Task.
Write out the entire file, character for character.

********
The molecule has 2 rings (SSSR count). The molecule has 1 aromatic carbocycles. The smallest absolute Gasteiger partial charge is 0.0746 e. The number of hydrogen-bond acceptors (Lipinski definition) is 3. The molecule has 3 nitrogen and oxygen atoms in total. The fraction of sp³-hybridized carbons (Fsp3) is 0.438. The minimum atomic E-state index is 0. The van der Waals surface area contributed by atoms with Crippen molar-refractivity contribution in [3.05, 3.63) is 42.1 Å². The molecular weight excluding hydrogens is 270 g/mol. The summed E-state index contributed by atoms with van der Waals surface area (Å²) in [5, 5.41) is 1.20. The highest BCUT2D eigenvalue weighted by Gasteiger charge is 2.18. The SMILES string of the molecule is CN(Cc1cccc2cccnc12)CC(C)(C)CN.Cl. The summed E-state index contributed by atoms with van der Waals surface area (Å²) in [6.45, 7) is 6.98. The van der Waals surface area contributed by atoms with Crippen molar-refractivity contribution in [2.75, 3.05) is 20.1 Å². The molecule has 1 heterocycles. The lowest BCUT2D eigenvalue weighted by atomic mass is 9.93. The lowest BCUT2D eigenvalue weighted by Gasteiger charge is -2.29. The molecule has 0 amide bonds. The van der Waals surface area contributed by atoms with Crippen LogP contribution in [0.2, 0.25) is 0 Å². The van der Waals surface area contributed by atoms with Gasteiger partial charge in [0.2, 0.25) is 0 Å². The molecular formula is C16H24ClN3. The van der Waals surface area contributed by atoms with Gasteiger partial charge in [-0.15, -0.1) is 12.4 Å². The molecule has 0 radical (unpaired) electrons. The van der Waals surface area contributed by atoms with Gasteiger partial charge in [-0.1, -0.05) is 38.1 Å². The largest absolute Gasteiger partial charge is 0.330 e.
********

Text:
The molecule has 2 rings (SSSR count). The molecule has 1 aromatic carbocycles. The smallest absolute Gasteiger partial charge is 0.0746 e. The number of hydrogen-bond acceptors (Lipinski definition) is 3. The molecule has 3 nitrogen and oxygen atoms in total. The fraction of sp³-hybridized carbons (Fsp3) is 0.438. The minimum atomic E-state index is 0. The van der Waals surface area contributed by atoms with Crippen molar-refractivity contribution in [3.05, 3.63) is 42.1 Å². The molecular weight excluding hydrogens is 270 g/mol. The summed E-state index contributed by atoms with van der Waals surface area (Å²) in [5, 5.41) is 1.20. The highest BCUT2D eigenvalue weighted by Gasteiger charge is 2.18. The SMILES string of the molecule is CN(Cc1cccc2cccnc12)CC(C)(C)CN.Cl. The summed E-state index contributed by atoms with van der Waals surface area (Å²) in [6.45, 7) is 6.98. The van der Waals surface area contributed by atoms with Crippen molar-refractivity contribution in [2.75, 3.05) is 20.1 Å². The molecule has 1 heterocycles. The lowest BCUT2D eigenvalue weighted by atomic mass is 9.93. The lowest BCUT2D eigenvalue weighted by Gasteiger charge is -2.29. The molecule has 0 amide bonds. The van der Waals surface area contributed by atoms with Crippen LogP contribution in [0.2, 0.25) is 0 Å². The van der Waals surface area contributed by atoms with Gasteiger partial charge in [0.2, 0.25) is 0 Å². The molecular formula is C16H24ClN3. The van der Waals surface area contributed by atoms with Gasteiger partial charge in [-0.15, -0.1) is 12.4 Å². The molecule has 0 radical (unpaired) electrons. The van der Waals surface area contributed by atoms with Gasteiger partial charge in [-0.1, -0.05) is 38.1 Å². The largest absolute Gasteiger partial charge is 0.330 e.